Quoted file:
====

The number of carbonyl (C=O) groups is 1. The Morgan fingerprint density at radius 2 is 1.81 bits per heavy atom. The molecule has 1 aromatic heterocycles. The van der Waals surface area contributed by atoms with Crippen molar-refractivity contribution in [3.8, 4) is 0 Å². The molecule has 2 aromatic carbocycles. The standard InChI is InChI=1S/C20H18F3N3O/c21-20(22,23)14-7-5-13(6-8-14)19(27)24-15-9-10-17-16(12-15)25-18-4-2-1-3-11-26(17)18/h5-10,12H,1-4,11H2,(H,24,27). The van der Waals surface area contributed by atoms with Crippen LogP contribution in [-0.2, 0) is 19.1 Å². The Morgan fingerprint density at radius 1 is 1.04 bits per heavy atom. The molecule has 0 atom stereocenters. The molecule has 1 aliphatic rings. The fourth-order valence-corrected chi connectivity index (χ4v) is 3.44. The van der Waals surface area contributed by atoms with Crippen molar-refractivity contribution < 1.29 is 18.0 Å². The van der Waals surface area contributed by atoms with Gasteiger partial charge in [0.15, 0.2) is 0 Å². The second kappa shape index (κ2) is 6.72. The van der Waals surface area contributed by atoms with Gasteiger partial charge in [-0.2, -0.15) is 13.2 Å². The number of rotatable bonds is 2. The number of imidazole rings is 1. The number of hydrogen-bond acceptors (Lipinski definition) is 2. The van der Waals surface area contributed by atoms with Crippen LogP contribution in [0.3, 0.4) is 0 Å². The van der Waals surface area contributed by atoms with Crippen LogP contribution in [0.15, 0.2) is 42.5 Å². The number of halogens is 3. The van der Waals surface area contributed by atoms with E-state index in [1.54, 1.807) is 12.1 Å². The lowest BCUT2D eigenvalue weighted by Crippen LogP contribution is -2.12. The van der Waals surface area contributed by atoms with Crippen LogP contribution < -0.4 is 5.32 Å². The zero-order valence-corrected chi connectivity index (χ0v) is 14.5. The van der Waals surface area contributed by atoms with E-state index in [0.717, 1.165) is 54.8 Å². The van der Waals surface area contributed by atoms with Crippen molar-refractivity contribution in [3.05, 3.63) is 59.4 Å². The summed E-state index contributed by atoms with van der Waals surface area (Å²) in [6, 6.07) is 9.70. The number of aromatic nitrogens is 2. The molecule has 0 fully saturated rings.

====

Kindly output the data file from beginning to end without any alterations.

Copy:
The number of carbonyl (C=O) groups is 1. The Morgan fingerprint density at radius 2 is 1.81 bits per heavy atom. The molecule has 1 aromatic heterocycles. The van der Waals surface area contributed by atoms with Crippen molar-refractivity contribution in [3.8, 4) is 0 Å². The molecule has 2 aromatic carbocycles. The standard InChI is InChI=1S/C20H18F3N3O/c21-20(22,23)14-7-5-13(6-8-14)19(27)24-15-9-10-17-16(12-15)25-18-4-2-1-3-11-26(17)18/h5-10,12H,1-4,11H2,(H,24,27). The van der Waals surface area contributed by atoms with Crippen LogP contribution in [-0.2, 0) is 19.1 Å². The Morgan fingerprint density at radius 1 is 1.04 bits per heavy atom. The molecule has 0 atom stereocenters. The molecule has 1 aliphatic rings. The fourth-order valence-corrected chi connectivity index (χ4v) is 3.44. The van der Waals surface area contributed by atoms with Crippen molar-refractivity contribution < 1.29 is 18.0 Å². The van der Waals surface area contributed by atoms with Gasteiger partial charge in [0.15, 0.2) is 0 Å². The second kappa shape index (κ2) is 6.72. The van der Waals surface area contributed by atoms with Gasteiger partial charge in [-0.2, -0.15) is 13.2 Å². The number of rotatable bonds is 2. The number of imidazole rings is 1. The number of hydrogen-bond acceptors (Lipinski definition) is 2. The van der Waals surface area contributed by atoms with Crippen LogP contribution in [0.3, 0.4) is 0 Å². The van der Waals surface area contributed by atoms with Crippen LogP contribution in [0.15, 0.2) is 42.5 Å². The number of halogens is 3. The van der Waals surface area contributed by atoms with E-state index in [1.54, 1.807) is 12.1 Å². The lowest BCUT2D eigenvalue weighted by Crippen LogP contribution is -2.12. The van der Waals surface area contributed by atoms with Crippen LogP contribution < -0.4 is 5.32 Å². The zero-order valence-corrected chi connectivity index (χ0v) is 14.5. The van der Waals surface area contributed by atoms with E-state index in [0.717, 1.165) is 54.8 Å². The van der Waals surface area contributed by atoms with Crippen molar-refractivity contribution in [3.05, 3.63) is 59.4 Å². The summed E-state index contributed by atoms with van der Waals surface area (Å²) in [6, 6.07) is 9.70. The number of aromatic nitrogens is 2. The molecule has 0 fully saturated rings.